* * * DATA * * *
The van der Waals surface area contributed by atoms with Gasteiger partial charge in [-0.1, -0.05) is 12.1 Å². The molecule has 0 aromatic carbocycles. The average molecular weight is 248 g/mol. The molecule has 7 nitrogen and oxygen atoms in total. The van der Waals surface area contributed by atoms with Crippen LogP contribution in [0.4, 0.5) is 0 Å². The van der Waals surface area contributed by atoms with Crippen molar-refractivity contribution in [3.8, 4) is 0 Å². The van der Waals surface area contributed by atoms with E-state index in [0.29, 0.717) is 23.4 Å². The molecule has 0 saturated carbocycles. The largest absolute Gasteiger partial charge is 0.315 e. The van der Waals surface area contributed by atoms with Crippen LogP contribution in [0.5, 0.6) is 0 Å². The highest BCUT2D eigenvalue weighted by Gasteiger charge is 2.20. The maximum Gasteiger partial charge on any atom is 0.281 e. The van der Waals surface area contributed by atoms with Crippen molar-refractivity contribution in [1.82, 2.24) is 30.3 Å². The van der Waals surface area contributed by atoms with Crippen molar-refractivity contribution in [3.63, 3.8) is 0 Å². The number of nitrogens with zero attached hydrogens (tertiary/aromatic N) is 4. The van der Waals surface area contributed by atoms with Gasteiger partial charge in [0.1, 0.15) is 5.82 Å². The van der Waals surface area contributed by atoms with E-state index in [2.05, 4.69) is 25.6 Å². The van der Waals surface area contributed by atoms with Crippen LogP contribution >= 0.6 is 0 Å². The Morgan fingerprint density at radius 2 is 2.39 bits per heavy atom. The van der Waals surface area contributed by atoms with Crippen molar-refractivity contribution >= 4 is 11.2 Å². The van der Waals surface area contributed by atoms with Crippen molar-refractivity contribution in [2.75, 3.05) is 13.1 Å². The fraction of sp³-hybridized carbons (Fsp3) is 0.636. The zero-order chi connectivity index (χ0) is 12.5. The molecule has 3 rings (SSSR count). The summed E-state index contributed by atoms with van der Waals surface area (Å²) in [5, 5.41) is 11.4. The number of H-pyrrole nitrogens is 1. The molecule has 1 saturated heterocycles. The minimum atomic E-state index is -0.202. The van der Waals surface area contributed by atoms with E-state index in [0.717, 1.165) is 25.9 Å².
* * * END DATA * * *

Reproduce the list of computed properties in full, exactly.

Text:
The van der Waals surface area contributed by atoms with Gasteiger partial charge in [-0.1, -0.05) is 12.1 Å². The molecule has 0 aromatic carbocycles. The average molecular weight is 248 g/mol. The molecule has 7 nitrogen and oxygen atoms in total. The van der Waals surface area contributed by atoms with Crippen LogP contribution in [0.4, 0.5) is 0 Å². The van der Waals surface area contributed by atoms with Crippen molar-refractivity contribution in [3.8, 4) is 0 Å². The van der Waals surface area contributed by atoms with E-state index in [0.29, 0.717) is 23.4 Å². The molecule has 0 saturated carbocycles. The largest absolute Gasteiger partial charge is 0.315 e. The van der Waals surface area contributed by atoms with Crippen LogP contribution in [0.5, 0.6) is 0 Å². The highest BCUT2D eigenvalue weighted by Gasteiger charge is 2.20. The maximum Gasteiger partial charge on any atom is 0.281 e. The van der Waals surface area contributed by atoms with Crippen molar-refractivity contribution in [1.82, 2.24) is 30.3 Å². The van der Waals surface area contributed by atoms with Crippen molar-refractivity contribution in [3.63, 3.8) is 0 Å². The number of nitrogens with zero attached hydrogens (tertiary/aromatic N) is 4. The van der Waals surface area contributed by atoms with Gasteiger partial charge in [0.1, 0.15) is 5.82 Å². The van der Waals surface area contributed by atoms with E-state index in [2.05, 4.69) is 25.6 Å². The van der Waals surface area contributed by atoms with Crippen LogP contribution >= 0.6 is 0 Å². The Morgan fingerprint density at radius 2 is 2.39 bits per heavy atom. The van der Waals surface area contributed by atoms with Crippen molar-refractivity contribution >= 4 is 11.2 Å². The van der Waals surface area contributed by atoms with Crippen molar-refractivity contribution in [2.75, 3.05) is 13.1 Å². The fraction of sp³-hybridized carbons (Fsp3) is 0.636. The zero-order chi connectivity index (χ0) is 12.5. The molecule has 3 rings (SSSR count). The summed E-state index contributed by atoms with van der Waals surface area (Å²) in [5, 5.41) is 11.4. The number of H-pyrrole nitrogens is 1. The molecule has 1 saturated heterocycles. The minimum atomic E-state index is -0.202. The van der Waals surface area contributed by atoms with E-state index in [0.717, 1.165) is 25.9 Å².